“Judging the management at a company like Iscar is easy—those people are enormously talented and wonderful. But, there aren’t many managements like that and few people with the incentive of such intensity.”

“The reason I got so high on it so fast was that the people are so outstandingly talented. The idea of being in business with them just struck me worth straining for. We didn’t know when we were young which things to stretch for, but by the time we reached Iscar, which we never would have bought when we were young, we knew to stretch for the right people. It’s a hell of a business. Everything is right there. Isn’t it good that we keep learning? Better late than never.”

This post is getting beyond my self-imposed limit so I will let Bill Gates summarize the Munger/Buffett  management philosophy:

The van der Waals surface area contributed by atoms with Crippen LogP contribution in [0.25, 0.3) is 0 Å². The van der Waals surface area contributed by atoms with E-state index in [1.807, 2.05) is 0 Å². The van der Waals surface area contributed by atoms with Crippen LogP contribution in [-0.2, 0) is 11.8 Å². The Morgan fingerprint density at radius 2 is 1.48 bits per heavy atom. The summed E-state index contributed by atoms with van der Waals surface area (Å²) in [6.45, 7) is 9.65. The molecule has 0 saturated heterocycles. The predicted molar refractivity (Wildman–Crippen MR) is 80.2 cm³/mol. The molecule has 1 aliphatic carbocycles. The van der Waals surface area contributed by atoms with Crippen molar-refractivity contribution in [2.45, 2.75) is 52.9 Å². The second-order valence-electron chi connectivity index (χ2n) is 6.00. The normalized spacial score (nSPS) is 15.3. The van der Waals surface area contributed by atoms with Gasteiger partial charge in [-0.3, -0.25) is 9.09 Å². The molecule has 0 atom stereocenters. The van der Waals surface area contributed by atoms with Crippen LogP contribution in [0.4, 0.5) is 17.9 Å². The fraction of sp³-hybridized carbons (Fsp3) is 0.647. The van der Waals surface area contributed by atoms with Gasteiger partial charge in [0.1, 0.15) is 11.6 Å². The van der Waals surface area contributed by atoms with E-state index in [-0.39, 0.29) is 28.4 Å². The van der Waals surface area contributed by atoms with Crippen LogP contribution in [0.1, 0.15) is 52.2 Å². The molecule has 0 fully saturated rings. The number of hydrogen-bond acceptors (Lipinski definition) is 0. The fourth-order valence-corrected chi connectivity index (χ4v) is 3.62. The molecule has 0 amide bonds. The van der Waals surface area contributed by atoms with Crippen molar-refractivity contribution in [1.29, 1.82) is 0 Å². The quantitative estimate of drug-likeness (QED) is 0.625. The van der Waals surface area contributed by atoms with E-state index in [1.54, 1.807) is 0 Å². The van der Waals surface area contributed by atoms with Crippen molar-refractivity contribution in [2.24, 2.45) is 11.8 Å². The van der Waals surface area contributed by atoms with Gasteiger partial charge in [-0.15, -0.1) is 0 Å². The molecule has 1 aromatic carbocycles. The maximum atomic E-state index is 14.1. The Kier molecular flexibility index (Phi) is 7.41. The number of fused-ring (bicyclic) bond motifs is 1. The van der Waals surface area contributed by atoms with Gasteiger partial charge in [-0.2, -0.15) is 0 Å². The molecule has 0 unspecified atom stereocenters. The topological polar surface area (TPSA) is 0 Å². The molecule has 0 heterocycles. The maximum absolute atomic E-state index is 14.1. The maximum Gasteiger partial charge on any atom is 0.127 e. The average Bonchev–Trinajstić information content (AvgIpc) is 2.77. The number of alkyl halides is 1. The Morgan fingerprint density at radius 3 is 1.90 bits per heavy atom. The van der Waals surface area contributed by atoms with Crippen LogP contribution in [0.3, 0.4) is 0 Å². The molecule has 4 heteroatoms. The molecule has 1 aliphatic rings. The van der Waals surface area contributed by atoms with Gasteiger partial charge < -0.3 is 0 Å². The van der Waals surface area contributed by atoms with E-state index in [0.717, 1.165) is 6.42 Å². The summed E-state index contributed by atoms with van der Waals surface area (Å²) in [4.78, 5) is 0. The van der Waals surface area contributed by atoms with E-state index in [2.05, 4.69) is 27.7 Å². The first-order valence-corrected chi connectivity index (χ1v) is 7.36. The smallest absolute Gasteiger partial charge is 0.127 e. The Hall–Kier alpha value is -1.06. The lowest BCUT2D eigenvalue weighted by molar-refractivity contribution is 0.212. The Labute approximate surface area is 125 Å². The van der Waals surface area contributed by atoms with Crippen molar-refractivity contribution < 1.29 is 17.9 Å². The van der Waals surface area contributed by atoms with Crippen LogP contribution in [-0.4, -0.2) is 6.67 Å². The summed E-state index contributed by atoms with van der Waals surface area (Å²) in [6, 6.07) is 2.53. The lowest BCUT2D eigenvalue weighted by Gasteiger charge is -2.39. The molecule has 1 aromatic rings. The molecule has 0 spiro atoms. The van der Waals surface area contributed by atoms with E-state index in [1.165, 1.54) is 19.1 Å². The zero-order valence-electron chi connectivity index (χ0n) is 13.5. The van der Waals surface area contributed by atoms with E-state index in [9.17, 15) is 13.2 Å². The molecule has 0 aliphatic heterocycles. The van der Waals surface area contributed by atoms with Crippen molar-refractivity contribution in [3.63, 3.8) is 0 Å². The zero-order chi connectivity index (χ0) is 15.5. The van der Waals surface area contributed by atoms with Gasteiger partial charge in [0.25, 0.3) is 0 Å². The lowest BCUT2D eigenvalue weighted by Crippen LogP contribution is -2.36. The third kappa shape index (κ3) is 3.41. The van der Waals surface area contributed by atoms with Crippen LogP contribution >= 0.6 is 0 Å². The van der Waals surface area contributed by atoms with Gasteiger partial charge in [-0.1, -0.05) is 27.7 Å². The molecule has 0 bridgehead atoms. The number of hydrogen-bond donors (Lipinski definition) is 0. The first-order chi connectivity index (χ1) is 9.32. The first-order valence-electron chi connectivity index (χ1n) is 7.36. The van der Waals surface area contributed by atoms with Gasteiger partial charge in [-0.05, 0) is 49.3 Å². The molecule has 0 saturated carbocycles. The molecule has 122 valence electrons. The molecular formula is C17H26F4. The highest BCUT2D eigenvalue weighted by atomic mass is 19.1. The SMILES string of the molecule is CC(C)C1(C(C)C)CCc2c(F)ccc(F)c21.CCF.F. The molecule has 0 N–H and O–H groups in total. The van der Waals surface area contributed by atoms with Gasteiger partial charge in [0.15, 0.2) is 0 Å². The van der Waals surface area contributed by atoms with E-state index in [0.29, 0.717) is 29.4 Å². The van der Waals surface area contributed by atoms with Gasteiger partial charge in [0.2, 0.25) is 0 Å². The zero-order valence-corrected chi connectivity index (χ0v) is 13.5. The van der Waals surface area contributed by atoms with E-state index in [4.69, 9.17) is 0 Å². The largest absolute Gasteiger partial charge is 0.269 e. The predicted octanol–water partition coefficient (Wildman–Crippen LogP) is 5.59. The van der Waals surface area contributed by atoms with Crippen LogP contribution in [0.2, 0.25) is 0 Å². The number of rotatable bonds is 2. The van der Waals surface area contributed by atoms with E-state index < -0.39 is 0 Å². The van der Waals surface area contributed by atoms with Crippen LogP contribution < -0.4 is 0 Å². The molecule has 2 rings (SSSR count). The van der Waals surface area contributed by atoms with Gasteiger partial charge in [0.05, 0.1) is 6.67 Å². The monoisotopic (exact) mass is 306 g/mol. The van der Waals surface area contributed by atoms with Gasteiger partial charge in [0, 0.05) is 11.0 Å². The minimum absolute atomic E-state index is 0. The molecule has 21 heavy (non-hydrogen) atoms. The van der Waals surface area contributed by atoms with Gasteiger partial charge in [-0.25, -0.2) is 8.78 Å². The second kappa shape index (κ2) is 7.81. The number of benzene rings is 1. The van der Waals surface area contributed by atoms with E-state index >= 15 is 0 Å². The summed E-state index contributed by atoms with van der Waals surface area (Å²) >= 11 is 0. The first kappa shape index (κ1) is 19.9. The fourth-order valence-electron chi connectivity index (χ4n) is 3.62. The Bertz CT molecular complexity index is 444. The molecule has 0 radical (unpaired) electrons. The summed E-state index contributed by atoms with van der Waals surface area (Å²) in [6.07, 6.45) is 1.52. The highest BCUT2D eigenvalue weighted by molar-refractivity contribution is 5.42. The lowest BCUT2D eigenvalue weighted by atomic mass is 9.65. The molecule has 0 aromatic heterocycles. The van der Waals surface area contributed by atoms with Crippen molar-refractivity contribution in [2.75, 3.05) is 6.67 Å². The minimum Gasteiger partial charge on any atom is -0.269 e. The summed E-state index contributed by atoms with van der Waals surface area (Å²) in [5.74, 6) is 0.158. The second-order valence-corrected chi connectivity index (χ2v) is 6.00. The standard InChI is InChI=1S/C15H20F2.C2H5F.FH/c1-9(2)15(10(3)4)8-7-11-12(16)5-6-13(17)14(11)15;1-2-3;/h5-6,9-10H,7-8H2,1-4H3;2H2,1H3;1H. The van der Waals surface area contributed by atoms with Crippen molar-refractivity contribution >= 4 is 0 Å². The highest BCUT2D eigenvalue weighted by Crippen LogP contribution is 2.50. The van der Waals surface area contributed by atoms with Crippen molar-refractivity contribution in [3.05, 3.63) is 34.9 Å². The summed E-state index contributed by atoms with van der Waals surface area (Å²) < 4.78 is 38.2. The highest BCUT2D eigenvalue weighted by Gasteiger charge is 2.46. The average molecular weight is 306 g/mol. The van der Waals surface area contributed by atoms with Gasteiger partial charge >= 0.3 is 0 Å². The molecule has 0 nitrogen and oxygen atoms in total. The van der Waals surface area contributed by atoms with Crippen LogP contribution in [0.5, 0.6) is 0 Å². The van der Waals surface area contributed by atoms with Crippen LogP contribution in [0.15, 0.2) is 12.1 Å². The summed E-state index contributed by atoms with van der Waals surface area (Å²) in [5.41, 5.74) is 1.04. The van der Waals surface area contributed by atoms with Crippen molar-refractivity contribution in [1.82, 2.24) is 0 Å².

“[Warren’s] penchant for long-term investments is reflected in another aphorism: “You should invest in a business that even a fool can run, because someday a fool will.” He doesn’t believe in businesses that rely for their success on every employee being excellent. Nor does he believe that great people help all that much when the fundamentals of a business are bad. He says that when good management is brought into a fundamentally bad business, it’s the reputation of the business that remains intact. Warren installs strong managers in the companies Berkshire owns, and tends to leave them pretty much alone. His basic proposition to managers is that to the degree that a company spins off cash, which good businesses do,my new .the managers can trust Warren to invest it wisely. He doesn’t encourage managers to diversify. Managers are expected to concentrate on the businesses they know well so that Warren is free to concentrate on what he does well: invest.”